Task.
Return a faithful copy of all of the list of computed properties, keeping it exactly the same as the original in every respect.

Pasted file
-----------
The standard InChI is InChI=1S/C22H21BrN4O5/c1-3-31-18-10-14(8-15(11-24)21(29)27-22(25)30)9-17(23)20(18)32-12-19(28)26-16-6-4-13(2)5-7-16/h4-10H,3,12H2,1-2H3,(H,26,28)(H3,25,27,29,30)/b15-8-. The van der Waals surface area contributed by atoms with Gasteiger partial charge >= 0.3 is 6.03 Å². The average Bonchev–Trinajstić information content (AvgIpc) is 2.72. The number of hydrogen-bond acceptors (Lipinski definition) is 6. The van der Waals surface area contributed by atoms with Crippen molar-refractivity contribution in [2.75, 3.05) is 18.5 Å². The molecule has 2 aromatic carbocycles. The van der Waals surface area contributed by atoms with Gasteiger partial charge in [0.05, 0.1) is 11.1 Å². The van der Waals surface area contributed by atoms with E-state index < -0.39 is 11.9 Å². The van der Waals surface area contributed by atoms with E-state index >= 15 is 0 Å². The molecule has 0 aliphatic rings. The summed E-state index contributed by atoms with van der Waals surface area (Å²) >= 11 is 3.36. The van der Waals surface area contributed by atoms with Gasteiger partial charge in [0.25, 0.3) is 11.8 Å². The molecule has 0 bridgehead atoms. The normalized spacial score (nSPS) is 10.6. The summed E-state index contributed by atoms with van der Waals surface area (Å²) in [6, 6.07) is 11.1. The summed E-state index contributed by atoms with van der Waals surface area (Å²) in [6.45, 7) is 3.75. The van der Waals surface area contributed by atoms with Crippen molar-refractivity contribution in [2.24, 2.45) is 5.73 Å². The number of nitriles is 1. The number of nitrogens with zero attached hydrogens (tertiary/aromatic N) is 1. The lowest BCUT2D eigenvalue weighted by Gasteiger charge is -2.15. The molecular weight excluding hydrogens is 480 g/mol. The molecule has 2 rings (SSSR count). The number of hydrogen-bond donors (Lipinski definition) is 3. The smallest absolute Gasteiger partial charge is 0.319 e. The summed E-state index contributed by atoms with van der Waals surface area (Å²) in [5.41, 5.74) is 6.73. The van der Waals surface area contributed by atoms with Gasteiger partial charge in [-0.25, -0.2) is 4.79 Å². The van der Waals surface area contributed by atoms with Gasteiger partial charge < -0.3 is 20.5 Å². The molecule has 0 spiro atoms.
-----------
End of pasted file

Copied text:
The standard InChI is InChI=1S/C22H21BrN4O5/c1-3-31-18-10-14(8-15(11-24)21(29)27-22(25)30)9-17(23)20(18)32-12-19(28)26-16-6-4-13(2)5-7-16/h4-10H,3,12H2,1-2H3,(H,26,28)(H3,25,27,29,30)/b15-8-. The van der Waals surface area contributed by atoms with Gasteiger partial charge >= 0.3 is 6.03 Å². The average Bonchev–Trinajstić information content (AvgIpc) is 2.72. The number of hydrogen-bond acceptors (Lipinski definition) is 6. The van der Waals surface area contributed by atoms with Crippen molar-refractivity contribution in [2.75, 3.05) is 18.5 Å². The molecule has 2 aromatic carbocycles. The van der Waals surface area contributed by atoms with Gasteiger partial charge in [0.05, 0.1) is 11.1 Å². The van der Waals surface area contributed by atoms with E-state index < -0.39 is 11.9 Å². The van der Waals surface area contributed by atoms with E-state index >= 15 is 0 Å². The molecule has 0 aliphatic rings. The summed E-state index contributed by atoms with van der Waals surface area (Å²) >= 11 is 3.36. The van der Waals surface area contributed by atoms with Gasteiger partial charge in [0.25, 0.3) is 11.8 Å². The molecule has 0 bridgehead atoms. The normalized spacial score (nSPS) is 10.6. The summed E-state index contributed by atoms with van der Waals surface area (Å²) in [6, 6.07) is 11.1. The summed E-state index contributed by atoms with van der Waals surface area (Å²) in [6.45, 7) is 3.75. The van der Waals surface area contributed by atoms with Crippen molar-refractivity contribution in [2.24, 2.45) is 5.73 Å². The number of nitriles is 1. The number of nitrogens with zero attached hydrogens (tertiary/aromatic N) is 1. The lowest BCUT2D eigenvalue weighted by Gasteiger charge is -2.15. The molecular weight excluding hydrogens is 480 g/mol. The molecule has 2 rings (SSSR count). The number of hydrogen-bond donors (Lipinski definition) is 3. The smallest absolute Gasteiger partial charge is 0.319 e. The summed E-state index contributed by atoms with van der Waals surface area (Å²) in [5.41, 5.74) is 6.73. The van der Waals surface area contributed by atoms with Gasteiger partial charge in [-0.25, -0.2) is 4.79 Å². The van der Waals surface area contributed by atoms with Gasteiger partial charge < -0.3 is 20.5 Å². The molecule has 0 spiro atoms.